Think of the brightest moments of your life. Isn’t it true, the moments when we experienced strong feelings emerge in my memory - love, joy from victory, all-consuming tenderness, and, perhaps, fear, which made it petrify? All these feelings are a gift from our endocrine system, because they arise from the effects of hormones on nerves, muscles, lacrimal glands and butterflies in the stomach. How does the endocrine system work, why can we experience such a wide range of feelings, why hormones sometimes enslave us and how can we manage them?
"Heart stopped, and then started to beat fast, muscles are stiff, the back of his head tingled, his mouth was dry, his back crawling on his forehead is cold sweat".
«His breath caught, his heart pounded, his arms and legs quivered, his cheeks reddened, the fever poured over his chest and stomach, his eyes glittered» .
Even if you don’t call the feelings for which these manifestations are characteristic, we still guess that we’re talking about fear and attraction, because the majority of healthy, mentally normal people have physical expressions of feelings, especially strong ones, are very similar. The effects of “recognizing yourself” in the heroes of books and films are based on this.
What’s the basis of such reactions? Most of us will say about the nerves. But in fact, the nerve impulse is only a trigger that activates a storm, which is ruled by hormones. The activities of the hormonal (endocrine) and nervous systems are closely intertwined. Therefore, the effects that these systems together have on the body are called neuro-endocrine regulation.
The hormonal (endocrine) system has a clear hierarchy: there are “governing” organs, and there are executing glands. The hypothalamus has the highest place in this hierarchy.
Hypothalamus - the emperor of the hormonal system
The hypothalamus is often referred as an emperor or conductor of the hormonal system. This unique structure, located in the brain, which is called the intermediate, combines the properties of the nervous tissue and gland. Its cells are called so-neurosecretory, in response to the incoming nerve impulse, they’re excited (like the cells of the nervous system) and begin to synthesize hormones (like glandular cells).
A hypothalamus is a huge computer connected to all structures of the brain and spinal cord. Here comes information about the state of the internal environment of the body (body temperature, energy balance, water and salt metabolism, blood pressure, etc.). And the "wires" coming from the senses, notify the hypothalamus about events occurring "from the outside." It’s here that nerve impulses are "translated" into the language of hormones.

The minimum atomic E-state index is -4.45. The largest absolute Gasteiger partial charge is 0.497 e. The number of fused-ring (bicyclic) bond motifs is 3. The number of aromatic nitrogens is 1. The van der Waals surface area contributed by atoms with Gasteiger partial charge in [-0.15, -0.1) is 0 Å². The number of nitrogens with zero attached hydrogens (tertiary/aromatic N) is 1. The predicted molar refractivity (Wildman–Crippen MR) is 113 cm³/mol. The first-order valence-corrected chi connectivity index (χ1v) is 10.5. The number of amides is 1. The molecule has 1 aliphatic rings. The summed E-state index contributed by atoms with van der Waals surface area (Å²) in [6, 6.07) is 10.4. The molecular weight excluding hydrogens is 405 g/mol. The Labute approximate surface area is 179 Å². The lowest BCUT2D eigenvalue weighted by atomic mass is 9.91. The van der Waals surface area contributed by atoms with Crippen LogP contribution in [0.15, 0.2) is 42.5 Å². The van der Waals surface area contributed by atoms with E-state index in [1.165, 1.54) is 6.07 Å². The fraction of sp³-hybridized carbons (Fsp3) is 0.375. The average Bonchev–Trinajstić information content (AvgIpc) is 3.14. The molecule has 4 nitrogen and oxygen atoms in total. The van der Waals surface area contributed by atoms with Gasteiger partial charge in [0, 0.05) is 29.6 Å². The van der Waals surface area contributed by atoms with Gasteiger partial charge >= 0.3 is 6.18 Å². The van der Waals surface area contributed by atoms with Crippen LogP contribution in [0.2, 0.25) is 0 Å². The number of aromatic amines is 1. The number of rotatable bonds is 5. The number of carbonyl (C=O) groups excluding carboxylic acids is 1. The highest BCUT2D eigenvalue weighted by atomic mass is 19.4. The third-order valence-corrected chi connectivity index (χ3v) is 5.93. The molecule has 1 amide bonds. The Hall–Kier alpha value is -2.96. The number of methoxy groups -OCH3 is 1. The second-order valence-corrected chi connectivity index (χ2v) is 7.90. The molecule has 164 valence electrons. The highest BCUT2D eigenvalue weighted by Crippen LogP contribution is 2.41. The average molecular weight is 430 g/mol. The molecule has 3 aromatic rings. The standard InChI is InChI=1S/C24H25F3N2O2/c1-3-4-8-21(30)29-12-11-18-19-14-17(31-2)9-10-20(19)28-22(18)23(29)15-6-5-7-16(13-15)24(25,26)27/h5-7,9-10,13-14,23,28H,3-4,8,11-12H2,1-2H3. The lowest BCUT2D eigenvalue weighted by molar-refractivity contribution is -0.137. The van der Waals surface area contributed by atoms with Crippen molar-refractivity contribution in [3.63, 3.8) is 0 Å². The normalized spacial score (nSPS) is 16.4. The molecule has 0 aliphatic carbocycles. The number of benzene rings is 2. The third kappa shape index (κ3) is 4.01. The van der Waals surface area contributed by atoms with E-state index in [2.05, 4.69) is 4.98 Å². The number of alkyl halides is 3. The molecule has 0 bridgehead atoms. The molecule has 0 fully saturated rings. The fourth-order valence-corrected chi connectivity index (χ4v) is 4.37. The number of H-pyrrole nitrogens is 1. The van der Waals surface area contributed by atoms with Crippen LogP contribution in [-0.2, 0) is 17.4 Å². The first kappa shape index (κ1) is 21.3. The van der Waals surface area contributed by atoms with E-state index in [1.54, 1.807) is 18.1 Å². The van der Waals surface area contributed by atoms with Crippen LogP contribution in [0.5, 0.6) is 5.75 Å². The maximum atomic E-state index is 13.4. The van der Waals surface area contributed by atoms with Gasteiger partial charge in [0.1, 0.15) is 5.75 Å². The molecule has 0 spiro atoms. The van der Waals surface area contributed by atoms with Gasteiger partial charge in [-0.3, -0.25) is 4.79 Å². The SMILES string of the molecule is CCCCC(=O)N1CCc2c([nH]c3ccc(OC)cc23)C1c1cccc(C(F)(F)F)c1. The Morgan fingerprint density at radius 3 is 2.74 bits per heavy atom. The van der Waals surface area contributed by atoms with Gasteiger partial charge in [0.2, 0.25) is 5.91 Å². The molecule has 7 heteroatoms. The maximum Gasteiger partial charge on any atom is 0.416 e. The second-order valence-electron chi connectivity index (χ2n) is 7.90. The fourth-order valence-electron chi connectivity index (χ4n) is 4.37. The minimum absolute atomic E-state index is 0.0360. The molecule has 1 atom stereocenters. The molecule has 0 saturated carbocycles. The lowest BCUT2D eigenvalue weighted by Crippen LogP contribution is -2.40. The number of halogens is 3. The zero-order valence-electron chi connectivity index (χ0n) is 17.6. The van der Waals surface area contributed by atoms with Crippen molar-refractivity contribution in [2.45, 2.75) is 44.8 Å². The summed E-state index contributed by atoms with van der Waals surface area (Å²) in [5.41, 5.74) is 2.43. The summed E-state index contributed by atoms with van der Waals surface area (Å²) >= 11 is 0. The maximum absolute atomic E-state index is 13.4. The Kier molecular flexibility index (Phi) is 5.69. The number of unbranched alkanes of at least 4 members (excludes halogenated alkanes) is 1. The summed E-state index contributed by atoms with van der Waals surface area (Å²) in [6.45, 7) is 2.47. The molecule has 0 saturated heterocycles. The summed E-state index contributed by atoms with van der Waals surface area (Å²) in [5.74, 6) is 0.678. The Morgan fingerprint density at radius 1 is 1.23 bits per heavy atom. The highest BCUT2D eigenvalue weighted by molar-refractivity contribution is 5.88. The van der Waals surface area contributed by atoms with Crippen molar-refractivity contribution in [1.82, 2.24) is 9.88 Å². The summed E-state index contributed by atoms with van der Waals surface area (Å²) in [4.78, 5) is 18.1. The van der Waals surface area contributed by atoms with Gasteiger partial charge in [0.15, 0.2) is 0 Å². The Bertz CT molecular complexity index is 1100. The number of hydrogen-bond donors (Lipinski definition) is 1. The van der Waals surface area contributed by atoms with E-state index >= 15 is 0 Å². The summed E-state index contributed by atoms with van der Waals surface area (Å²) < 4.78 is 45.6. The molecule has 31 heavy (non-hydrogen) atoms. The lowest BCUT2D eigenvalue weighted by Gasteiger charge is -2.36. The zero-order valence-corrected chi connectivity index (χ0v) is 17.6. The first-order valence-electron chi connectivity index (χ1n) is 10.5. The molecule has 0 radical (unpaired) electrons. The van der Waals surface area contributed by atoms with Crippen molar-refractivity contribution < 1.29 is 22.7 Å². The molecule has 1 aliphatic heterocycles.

Having received the information on the basis of which an adjustment of the internal environment or behavior is required, the hypothalamus “addresses” to its assistant, the pituitary gland.
Pituitary gland - executive is in action
The pituitary gland, unlike the hypothalamus, doesn’t claim to be the brain, but is content with the name of the gland. It’s not simple but the most important. In fact, the pituitary gland is a conductor conveying the “decisions of the emperor” to the executors of iron. In the hypothalamus, two types of hormones are produced - liberins and statins. The former stimulate the formation of hormonal substances in the pituitary gland, and the latter inhibit. For small vessels, which are called the portal system of the pituitary gland, they enter it and activate the production of hormones that affect the body.
In total, about 15 hormones are synthesized in the pituitary gland. Some of them act sighting on a specific gland.
Others have a systemic effect on the entire body. For example, the growth hormone pituitary hormone activates bone growth in children and adolescents, affecting growth areas in the tubular (long) bones, its deficiency is the cause of dwarfism. Also, somatotropic hormone is one of the main creators of the body, it stimulates the synthesis of proteins in the connective tissue, muscles, helping to recover from physical exertion, helps to burn fat faster, etc.
The pituitary and hypothalamus together form the hypothalamic-pituitary system. The total mass of these organs barely reaches six grams. Nevertheless, it’s a control center not only for the work of our body, but also for emotions, instinctive reactions, the potential of long life, etc.
Hormones on the periphery
Hormones that are synthesized by the pituitary gland under the guidance of the hypothalamus, with blood flow are brought to the endocrine glands: the thyroid, thymus, pancreas, as well as the ovaries, testes, adrenal glands. In response to these “hormonal messages,” the glands activate (or, on the contrary, block) the production of their own hormones, which causes the corresponding physiological effects.
The sequence of transmission of hormonal signals from the hypothalamus to the pituitary gland and the end gland is called the regulatory axis. Thus, the hypothalamic-pituitary-adrenal axis is responsible for regulating the formation of adrenal hormones (for example, adrenaline or noradrenaline). For the production of thyroid hormones - the hypothalamic-pituitary-thyroid axis, for the synthesis of sex hormones - the hypothalamic-pituitary-gonadal axis.